In today’s Gospel we see Jesus as the compassionate Shepherd tending to the multitude instead of to His own needs and those of His disciples. He said to the disciples: “You must come away to some lonely place all by yourselves and rest for a while.” Scripture then says: “But people saw them going, and many could guess where; and from every town they all hurried to the place on foot and reached it before them … So as He stepped ashore He saw a large crowd; and He took pity on them because they were like sheep without a shepherd, and He set Himself to teach them at some length.”
We are in that same crowd, rushing to get to the place where Jesus will be, so that He can nourish us. Totally compassion-led, He fed the crowd with His teaching and with the unfolding of Scripture. Later, He fed them with miracles and signs. It is a mysterious and wonderful truth to see our own faces being drawn along in the crowd, seeking Him with all our hearts.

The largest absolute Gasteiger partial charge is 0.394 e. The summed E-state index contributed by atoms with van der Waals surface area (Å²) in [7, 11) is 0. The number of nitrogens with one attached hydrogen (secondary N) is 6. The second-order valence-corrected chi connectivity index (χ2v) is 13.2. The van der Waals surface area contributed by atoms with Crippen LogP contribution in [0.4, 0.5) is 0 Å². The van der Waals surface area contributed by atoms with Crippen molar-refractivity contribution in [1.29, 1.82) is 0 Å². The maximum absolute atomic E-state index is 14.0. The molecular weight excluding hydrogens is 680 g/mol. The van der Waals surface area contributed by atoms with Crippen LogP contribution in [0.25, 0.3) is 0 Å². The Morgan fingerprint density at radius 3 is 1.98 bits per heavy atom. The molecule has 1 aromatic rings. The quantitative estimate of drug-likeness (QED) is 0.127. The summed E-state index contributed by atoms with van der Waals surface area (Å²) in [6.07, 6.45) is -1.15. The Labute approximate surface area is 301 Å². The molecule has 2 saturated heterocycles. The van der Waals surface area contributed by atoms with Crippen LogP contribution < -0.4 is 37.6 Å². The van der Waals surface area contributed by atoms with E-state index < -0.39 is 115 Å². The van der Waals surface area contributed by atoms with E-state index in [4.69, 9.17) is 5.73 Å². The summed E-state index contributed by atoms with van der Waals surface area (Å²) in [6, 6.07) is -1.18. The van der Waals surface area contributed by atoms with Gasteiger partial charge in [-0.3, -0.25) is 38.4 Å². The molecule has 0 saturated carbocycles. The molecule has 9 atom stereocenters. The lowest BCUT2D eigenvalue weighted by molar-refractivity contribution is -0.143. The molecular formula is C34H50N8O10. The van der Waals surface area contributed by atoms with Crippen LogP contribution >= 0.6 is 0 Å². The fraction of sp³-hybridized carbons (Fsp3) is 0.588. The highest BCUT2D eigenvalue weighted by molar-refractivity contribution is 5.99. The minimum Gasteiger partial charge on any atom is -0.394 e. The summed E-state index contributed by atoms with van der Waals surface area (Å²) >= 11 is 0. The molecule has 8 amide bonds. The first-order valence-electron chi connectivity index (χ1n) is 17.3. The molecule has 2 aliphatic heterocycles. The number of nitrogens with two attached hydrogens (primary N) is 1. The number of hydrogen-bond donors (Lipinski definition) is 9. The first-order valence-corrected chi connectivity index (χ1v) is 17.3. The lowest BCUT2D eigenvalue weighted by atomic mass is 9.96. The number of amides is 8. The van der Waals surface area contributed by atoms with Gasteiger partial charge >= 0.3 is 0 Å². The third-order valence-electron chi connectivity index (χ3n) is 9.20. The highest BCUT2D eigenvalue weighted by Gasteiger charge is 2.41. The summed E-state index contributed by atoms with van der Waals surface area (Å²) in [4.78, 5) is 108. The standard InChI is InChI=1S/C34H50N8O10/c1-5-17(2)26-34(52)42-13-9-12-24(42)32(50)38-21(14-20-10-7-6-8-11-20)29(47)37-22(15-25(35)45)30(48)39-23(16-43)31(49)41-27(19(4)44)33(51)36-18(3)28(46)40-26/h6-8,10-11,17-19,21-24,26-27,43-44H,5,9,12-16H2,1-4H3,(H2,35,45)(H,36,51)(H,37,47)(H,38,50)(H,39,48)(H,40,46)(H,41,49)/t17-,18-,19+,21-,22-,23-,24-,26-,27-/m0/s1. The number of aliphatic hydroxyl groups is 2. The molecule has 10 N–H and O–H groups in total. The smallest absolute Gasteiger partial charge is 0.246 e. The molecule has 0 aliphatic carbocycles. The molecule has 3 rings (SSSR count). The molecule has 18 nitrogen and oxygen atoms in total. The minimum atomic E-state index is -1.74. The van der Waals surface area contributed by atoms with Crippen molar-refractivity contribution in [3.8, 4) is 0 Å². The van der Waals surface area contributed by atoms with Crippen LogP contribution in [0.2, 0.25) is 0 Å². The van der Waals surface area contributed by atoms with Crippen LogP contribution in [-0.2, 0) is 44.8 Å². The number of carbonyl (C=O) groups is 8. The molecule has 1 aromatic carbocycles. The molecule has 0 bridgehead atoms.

The presence of Jesus is reserved in Catholic Churches in the profound form of the Blessed Sacrament, and we can visit Him whenever we like. We meet Him in our sisters and brothers and through the experiences we encounter on life’s road. We meet Him in quiet prayer, in the sanctity of the present moment when we are inspired to draw ourselves away from everything else to find communion with Jesus. We meet Him in Scripture: we come to Him in the New Testament, but He is also present in the Old Testament. He is, after all, the Word of God and the fulfilment of all Scripture. And it is at Mass, when we receive Jesus as our nourishment, that we meet Him head-on, as it were, in the forms of the Word of God and in the likeness of bread and wine.